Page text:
it's like its own mini City. I mean if you're new to the military you don't understand that a base is like its own little Hometown with grocery stores, department stores, the BX, gymnasiums, Ball Fields, golf courses, Auto Hobby Shops. All that kind of stuff is available to you. So if you live off-bass, don't stay off base. Come on base and learn all those kinds of resources that are available to you.
When I went to the first spouses club meeting, I was scared to death to do it but with inside of five minutes of showing up that all goes away. I mean you're part of the team. And I would say that's going to happen if you're going to join an intramural team. They will accept you immediately, especially cuz they're going to know who your wife is. So, you already got that common connection there and they're going to want to get to know you.
Military people are really good about wanting to get to know each other's families. So, I don't think you have anything to be scared of. But human nature says you're going to be pretty nervous the first time. I would say that inside of five minutes you will feel right at home and like you're one of the team.
Everybody needs to find their Niche and what they're comfortable with and if they want to participate.
A lot of the activities, honestly, with the spouses Club, are still highly weighted towards female interests. In almost every year, of everywhere I've ever lived, the first event of the year is "How to accessorize the basic black dress." I even want the first time and my wife said, "Put your tuxedo on and go let them accessorize that." So, you kind of you got to have a sense of humor about it and you're just going to have to jump into it with both feet. But find your Niche. Find what you're happy with.
I would still say that even though it's out of your comfort zone, go out to the spouses Club. Go out and try some of the other stuff. Just give it once, even if you only go once to say, "Now, at least I won't lose any sleep knowing that I never went. I went and I I didn't like it." or "Wow! That was a lot better than I thought it was going to be and I could get into doing some of the volunteer work."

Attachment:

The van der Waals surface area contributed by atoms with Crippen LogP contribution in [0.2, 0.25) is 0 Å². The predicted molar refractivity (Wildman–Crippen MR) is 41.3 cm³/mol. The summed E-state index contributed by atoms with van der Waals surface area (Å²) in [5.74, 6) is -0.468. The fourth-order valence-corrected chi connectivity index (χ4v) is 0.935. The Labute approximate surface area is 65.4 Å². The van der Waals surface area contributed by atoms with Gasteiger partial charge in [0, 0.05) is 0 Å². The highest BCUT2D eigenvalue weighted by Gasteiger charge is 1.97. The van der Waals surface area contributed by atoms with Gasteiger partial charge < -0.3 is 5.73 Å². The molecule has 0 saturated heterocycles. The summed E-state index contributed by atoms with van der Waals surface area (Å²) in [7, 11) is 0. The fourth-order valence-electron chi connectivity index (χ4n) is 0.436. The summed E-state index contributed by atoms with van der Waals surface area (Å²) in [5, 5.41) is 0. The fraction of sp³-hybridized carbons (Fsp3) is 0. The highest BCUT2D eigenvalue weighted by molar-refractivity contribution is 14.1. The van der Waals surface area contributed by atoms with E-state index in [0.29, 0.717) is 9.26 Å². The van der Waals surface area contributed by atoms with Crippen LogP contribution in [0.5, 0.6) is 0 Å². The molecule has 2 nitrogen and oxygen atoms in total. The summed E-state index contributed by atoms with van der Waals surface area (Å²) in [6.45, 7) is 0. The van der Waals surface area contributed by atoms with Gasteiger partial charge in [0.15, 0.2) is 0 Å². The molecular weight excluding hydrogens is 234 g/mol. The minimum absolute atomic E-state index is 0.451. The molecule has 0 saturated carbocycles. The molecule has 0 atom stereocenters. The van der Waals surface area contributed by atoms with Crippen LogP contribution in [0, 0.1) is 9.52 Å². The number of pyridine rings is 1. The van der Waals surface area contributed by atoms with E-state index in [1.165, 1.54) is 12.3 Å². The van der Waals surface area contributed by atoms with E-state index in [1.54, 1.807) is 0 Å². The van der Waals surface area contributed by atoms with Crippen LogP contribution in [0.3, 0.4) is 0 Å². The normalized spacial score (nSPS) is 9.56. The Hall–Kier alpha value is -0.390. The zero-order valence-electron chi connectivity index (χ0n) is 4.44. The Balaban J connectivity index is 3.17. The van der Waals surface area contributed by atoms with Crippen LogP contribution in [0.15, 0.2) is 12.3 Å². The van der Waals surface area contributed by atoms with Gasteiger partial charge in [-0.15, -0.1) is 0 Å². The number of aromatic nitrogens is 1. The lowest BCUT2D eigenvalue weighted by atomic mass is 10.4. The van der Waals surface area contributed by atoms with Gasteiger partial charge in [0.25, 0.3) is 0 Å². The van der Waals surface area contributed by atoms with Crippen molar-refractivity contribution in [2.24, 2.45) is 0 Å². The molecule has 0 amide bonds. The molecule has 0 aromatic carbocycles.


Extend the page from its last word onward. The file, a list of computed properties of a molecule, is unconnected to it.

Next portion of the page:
I'm not going to say it's a mistake. I'm going to say it's a choice. I've seen it work against a lot of families. That's when they choose to live apart for whatever family reasons or career reasons. I didn't see this years ago as much. I see it very common now and I know it goes on here in my wife's unit.
So, when your spouse is not deployed but you like living in Florida and they're told they have to go to Minot North Dakota for a couple of years and you say, "Well, I'm not going there." then you have to say well then how strong is the marriage. I mean, if it's just "I don't want to live in cold weather and so I'm going to stay here and I like my friends and neighbors" or "I have a good career". In the end I understand that it's not for everybody I mean, people do make that work but I've seen a lot of people make that choice and I've seen the marriage start to slip because of it.
Other mistakes, I don't know. I think for guys, it's probably not getting out and mixing it up a little - where they just kind of become isolated, and I can be that way. I know that about myself. I have to decide to go out and meet other people. Once I do, I'm in my element. But initially, it's easy to just kind of close yourself off and say "I'll just take care of myself." That's not what the military is about or the family lifestyle. It's all about meeting your neighbors and socializing. So don't get too closed up.
The opposite side I've also seen happen, where they over-extend and they get involved in too many things and then they're not there for their spouse. They are signed up for a million different activities and sports and volunteer and everything else and then they're not there when their spouse does come home.
So, first and foremost, you've got to understand what your spouse is doing and what the expectation by the military is on them and then try to find your own Niche to kind of accommodate that.
Find a mentor. I'm happy to talk to anybody at any time. There are a lot of men now that are married two senior women in the military that didn't exist even 10 years ago and we're always happy to make a new friend. So, if somebody wants to contact me and ask a specific question or "how does this work, or that" I'm always happy to talk to anybody at any time.
Bill Keller, seasoned male military spouse